Researchers from Doctor Web discovered backdoors in the system partition of budget Android device models that are counterfeit versions of famous brand-name models. The malware targets WhatsApp and WhatsApp Business messaging apps and can allow attackers to conduct multiple malicious activities.
“Among them is the interception of chats and the theft of the confidential information that could be found in them; this malware can also execute spam campaigns and various scam schemes. This, however, is not the only risk factor for users.” reads the post published by Doctor Web. “The affected devices are claimed to have a modern and secure Android OS version installed on them. But, in reality, they are based on an obsolete version subject to multiple vulnerabilities.
Doctor Web became aware of the malicious campaign in July 2022, after several users contacted the security firm to report suspicious activity on their Android devices. The researchers discovered changes in the system storage area as well as the appearance of the same malicious code in the system partition of multiple models, including P48pro, radmi note 8, Note30u, and Mate40.
The experts noticed that all the devices were copycats of famous brand-name models, their names are consonant with the names of some of the models produced by popular manufacturers. Another circumstance discovered by the experts is all the devices were running outdated OS versions (i.e. Android 4.4.2 version) instead of having one of the latest OS versions installed on them as reported in the device details.
Dr.Web researchers noticed changes in the “/system/lib/libcutils.so” and “/system/lib/libmtd.so” objects.
The object libcutils.so is a system library that has been modified in a way that when it is used by any application, a trojan tracked Android.BackDoor.3105 which is included in the libmtd.so file is executed.
If WhatsApp and WhatsApp Business messengers or “Settings” and “Phone” system apps are using the libmtd.so, it triggers the second stage of infection. The malware copies another backdoor into the directory of the appropriate app and launches it. Dr.Web researchers tracked this backdoor as Android.Backdoor.854.origin. This backdoor allows operators to download and install additional malicious modules.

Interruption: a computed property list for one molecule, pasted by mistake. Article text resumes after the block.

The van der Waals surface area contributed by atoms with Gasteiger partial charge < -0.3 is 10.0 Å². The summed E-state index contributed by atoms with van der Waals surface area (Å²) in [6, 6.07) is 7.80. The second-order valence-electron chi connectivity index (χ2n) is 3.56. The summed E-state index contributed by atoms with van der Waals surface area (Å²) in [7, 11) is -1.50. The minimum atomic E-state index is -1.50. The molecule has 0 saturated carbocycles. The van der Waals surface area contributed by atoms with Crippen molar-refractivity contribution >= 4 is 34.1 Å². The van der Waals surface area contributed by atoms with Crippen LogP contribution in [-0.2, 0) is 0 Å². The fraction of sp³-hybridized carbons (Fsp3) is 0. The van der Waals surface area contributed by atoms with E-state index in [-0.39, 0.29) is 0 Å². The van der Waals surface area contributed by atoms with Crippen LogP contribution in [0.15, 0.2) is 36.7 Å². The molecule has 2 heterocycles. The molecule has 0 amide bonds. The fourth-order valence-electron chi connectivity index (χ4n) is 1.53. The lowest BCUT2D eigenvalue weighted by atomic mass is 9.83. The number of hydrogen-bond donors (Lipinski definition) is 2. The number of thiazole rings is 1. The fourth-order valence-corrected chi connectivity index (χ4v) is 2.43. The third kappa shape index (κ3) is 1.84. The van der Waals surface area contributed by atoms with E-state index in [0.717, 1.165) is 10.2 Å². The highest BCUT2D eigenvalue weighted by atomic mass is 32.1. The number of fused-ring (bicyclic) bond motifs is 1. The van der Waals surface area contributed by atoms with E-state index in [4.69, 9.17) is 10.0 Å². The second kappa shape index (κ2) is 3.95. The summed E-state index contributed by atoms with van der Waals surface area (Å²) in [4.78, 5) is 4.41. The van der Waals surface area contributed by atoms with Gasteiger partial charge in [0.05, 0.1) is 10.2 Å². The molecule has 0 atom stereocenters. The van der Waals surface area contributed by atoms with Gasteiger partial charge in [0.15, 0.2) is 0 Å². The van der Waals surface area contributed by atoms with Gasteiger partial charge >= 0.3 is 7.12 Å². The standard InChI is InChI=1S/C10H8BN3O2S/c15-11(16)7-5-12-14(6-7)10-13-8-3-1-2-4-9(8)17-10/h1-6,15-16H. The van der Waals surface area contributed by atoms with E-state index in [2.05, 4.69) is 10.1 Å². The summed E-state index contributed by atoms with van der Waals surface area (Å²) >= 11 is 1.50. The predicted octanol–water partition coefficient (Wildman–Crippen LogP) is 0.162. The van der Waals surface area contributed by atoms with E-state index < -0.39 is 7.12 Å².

“To download modules, Android.Backdoor.854.origin connects to one of several C&C servers, sending a request with a certain array of technical data about the device. In response, the server sends a list of plugins that the trojan will download, decrypt and run.” reads the analysis. “The danger of the discovered backdoors and the modules they download is that they operate in such a way that they actually become part of the targeted apps. As a result, they gain access to the attacked apps’ files and can read chats, send spam, intercept and listen to phone calls, and execute other malicious actions, depending on the functionality of the downloaded modules.”
If the wpa_supplicant system app (which allows controlling wireless connections) was involved in the launch of the backdoor, Android.BackDoor.3104 starts a local server. It allows a remote or local client to connect and operate in the “mysh” console application, which must first be installed on the device or initially present in its firmware.
According to the researchers, the malicious apps discovered in the system partition could belong to the FakeUpdates.
“Malicious actors embed them into various system components, like firmware updating software, the default settings app or the component responsible for the system graphical interface. While in operation, these trojans execute various Lua scripts that they particularly use to download and install other software. It is just such a trojan—Android.FakeUpdates.1.origin—that has been discovered on one of the targeted smartphones.” concludes Dr.Web.
To avoid the risk of becoming a victim of such malware attacks, experts recommend to purchase mobile devices only from official stores and legitimate distributors. They also highlight the importance of using antivirus software and keeping OS up to date.
(SecurityAffairs – hacking, Android)